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Q&A with Daisy Goodwin - Diva



By Beth Moore


We are delighted to welcome Daisy Goodwin to The Reading Corner to talk about her new release, Diva, released on the 14th March 2024.


In the glittering and ruthlessly competitive world of opera, Maria Callas was known simply as la divina: the divine one. With her glorious voice, instinctive flair for the dramatic, and striking beauty, she was the toast of the grandest opera houses in the world. But her fame was hard won: Raised in Nazi-occupied Greece by a mother who mercilessly exploited her golden voice, she learned early in life to protect herself from those who would use her for their own ends.


When she met the fabulously rich Greek shipping magnate Aristotle Onassis, for the first time in her life, she believed she’d found someone who saw the woman within the legendary soprano. She fell desperately in love. He introduced her to a life of unbelievable luxury, showering her with jewels and sojourns in the most fashionable international watering holes with celebrities like Elizabeth Taylor, Richard Burton, and the Duke and Duchess of Windsor.


And then suddenly, it was over. The international press announced that Aristotle Onassis would marry the most famous woman in the world, former First Lady Jacqueline Kennedy, leaving Maria to pick up the pieces.


In this remarkable novel, Daisy Goodwin brings to life a woman whose extraordinary talent, unremitting drive, and natural chic made her a legend. But it was only in confronting the heartbreak of losing the man she loved that Maria Callas found her true voice and went on to triumph.



Could you start by telling us a little about yourself and your career, and, without giving anything away, about your new novel Diva?


I was born in London in the last century.  My parents divorced when I was five, and I lived with my father in London, but I spent half the holidays and every other weekend in Swanage Dorset.  These two households could not have been more different  - in one bedtime was eight thirty but in my mother’s house it was non-existent .  Because of this I learnt to tell a convincing story at an early age. 


I studied history at university, I have always  been fascinated by the texture of the past, and I was naturally drawn to writing novels set in the past.  My first novel The American Heiress was set in the 1890’s, The Fortune Hunter in 1870’s, Victoria in the 184O’s , but with Diva I have come all the way into the twentieth century.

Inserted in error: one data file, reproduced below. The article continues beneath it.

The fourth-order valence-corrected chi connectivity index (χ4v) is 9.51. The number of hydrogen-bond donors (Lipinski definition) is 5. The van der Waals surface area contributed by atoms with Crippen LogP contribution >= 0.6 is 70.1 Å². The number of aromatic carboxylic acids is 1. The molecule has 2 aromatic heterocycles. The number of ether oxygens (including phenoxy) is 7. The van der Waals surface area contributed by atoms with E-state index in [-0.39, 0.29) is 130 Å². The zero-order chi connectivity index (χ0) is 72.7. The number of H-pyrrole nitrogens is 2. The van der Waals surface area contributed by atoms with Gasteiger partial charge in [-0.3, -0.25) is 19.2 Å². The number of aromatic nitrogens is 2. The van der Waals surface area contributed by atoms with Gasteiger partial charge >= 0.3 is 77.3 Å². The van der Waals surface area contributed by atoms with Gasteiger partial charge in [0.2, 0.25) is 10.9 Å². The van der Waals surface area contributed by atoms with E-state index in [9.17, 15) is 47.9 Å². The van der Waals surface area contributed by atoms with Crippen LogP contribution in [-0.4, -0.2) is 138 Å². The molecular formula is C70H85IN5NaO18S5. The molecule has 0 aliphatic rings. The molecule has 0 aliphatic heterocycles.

My first job was at the BBC and I worked in television for about thirty years. My finest moment was creating Grand Designs which is still going strong.  I started writing novels  at weekends while I was in TV and quit to become a writer when I wrote Victoria and was asked to adapt it as a drama.  My latest novel is called Diva, and it is based on the life of the greatest opera singer of the twentieth century, Maria Callas. It is a story about a musical genius who is facing the end of her career.

 

First of all, seeing as this is based on a true story, what was it that drew you to Maria Callas’ story?


I first heard Callas sing when I was eight years old, my mother came home with one of her records and from the first bars of Casta Diva I was hooked. I just found her voice so thrilling, and it has become the theme music of my life. When I began to read more about her extraordinary life I realised that she would make a great subject for a novel. I wanted to write a book where the reader can see the world through Maria Callas’ eyes.  Another reason that I wanted to write about Callas was that like Queen Victoria, I felt that she had been misrepresented in a gendered way, and I wanted to write a more empathetic portrait.

 

There must have been so much information to devour about Callas, can you tell us about the research process - for example what resources you might have used and how you approached such a wealth of information from one woman’s life and career?


I read everything I could lay my hands on about her.  There have countless books about her, including ones by her mother, her sister and her ex husband! I read newspaper articles about her written at the time, and have watched every scrap of documentary footage that exists.  I found myself going down all kinds of research wormholes – the life of Elsa Maxwell for example, or the interior of luxury yachts in the 1950’s, but in the end the most rewarding research was listening to Callas sing.  There is a quality to her voice that is unmistakeable.

 

Leading on from this, how did you decide which parts of Callas’ story you wanted to tell?